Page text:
Holiday let licensing

Insights into what is involved in buying, selling & living in Portugal

Ways of keeping your habitation licence

This spring, for the third consecutive year, inspectors from Autoridade de Segurança Alimentar e Económica (ASAE) have fined agents and owners for holiday let related activities.

The licensing issue continues to generate controversy and confusion, among owners wanting to rent their properties to holidaymakers and agents wishing to serve this growing need.

Yet most people fail to grasp that the essence of the dispute lies in the type of property usage registration, rather than the actual licensing of the activity itself. The central issue in question is as follows. Is the property registered and authorised for residential (habitation) or commercial purposes (tourism)?

It should come as no surprise that in a country such as Portugal, tourist related activities are normally seen as commercial in nature, particularly when part of a tourist development. In a holiday complex with beach, golf, tennis, and swimming pools surrounded by a hotel, townhouses, apartments and villas, each of these accommodation options has an identical commercial purpose: tourism.

On the other hand, a housing development (urbanização) with a clearly stated purpose of providing living quarters for its residents may also have designated commercial areas for shops, restaurants or cafés.

Nevertheless, the dwellings of the development are clearly zoned as residential and non-permanent inhabitants, such as holidaymakers, are by no means excluded from being considered part-time residents, however short their stay might be.


For a property to be required to have a specific licence when letting to tourists, it must be considered part of a tourist development (empreendimento turístico) and deemed to be a complementary element to tourist lodging, engaged in the activity of providing tourist lodging services as defined in the legislation.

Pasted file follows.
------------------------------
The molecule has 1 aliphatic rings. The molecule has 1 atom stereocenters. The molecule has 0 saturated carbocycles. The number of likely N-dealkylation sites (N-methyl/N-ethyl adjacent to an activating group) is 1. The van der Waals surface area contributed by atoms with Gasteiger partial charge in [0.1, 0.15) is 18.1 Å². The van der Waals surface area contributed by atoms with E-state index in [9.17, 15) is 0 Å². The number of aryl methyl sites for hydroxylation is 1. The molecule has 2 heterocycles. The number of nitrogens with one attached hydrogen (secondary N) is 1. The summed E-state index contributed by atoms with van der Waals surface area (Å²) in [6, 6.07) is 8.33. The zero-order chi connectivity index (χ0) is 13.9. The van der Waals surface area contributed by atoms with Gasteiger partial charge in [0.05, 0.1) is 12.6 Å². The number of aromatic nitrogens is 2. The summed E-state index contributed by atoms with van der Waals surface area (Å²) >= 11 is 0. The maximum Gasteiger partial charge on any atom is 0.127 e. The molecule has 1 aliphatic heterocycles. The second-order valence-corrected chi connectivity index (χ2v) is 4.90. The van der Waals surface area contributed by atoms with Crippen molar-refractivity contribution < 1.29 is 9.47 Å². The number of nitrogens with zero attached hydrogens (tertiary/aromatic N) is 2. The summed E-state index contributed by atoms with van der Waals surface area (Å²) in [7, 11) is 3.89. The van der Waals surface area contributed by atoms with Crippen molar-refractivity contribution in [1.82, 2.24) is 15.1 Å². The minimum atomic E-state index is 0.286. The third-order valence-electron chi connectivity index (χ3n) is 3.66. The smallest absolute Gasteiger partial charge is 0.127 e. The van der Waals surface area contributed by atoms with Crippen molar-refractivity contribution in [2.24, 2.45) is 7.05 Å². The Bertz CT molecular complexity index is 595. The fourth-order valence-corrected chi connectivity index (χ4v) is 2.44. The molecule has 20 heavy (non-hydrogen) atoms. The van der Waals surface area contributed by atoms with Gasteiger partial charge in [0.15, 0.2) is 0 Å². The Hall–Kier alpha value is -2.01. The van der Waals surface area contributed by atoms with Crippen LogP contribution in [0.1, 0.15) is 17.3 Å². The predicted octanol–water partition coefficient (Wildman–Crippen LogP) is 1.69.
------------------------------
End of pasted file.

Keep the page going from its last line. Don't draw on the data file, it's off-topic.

Outside of these parameters, lets to holidaymakers fall under the general renting law (Regime de Arrendamento Urbano – RAU) and follow basic norms of standard rental activities, with the notable exception that no minimum rental period is stipulated in the legislation, nor is a written contract required when lets are for less than six months.

If your letting is more commercial in nature rather than residential, a third option may be appropriate: hospedagem (guest house). In this case, you may need this property licence, which permits both private use as well as commercial tourist lets. The type of property licence is defined in local câmara legislation and will vary from township to township.

None of these three options fully address the actual activity practised by most owners, which is letting self-catering villas and apartments. Given this basic inadequacy in the legislation, it should not come as a surprise that ASAE inspectors have their own narrow reading of legislation, which often disregards the fundamental aspects of the law. It also confuses central licensing issues and the economic activity that they are allegedly trying to regulate. Therein lays the controversy.

However, if owners are guilty of other flagrant compliance violations, such as no Portuguese income tax declaration, IRS, as is sometimes the case, agents and owners may have difficulty mounting a proper defence and refuting the possible misinterpretation of the statutes.

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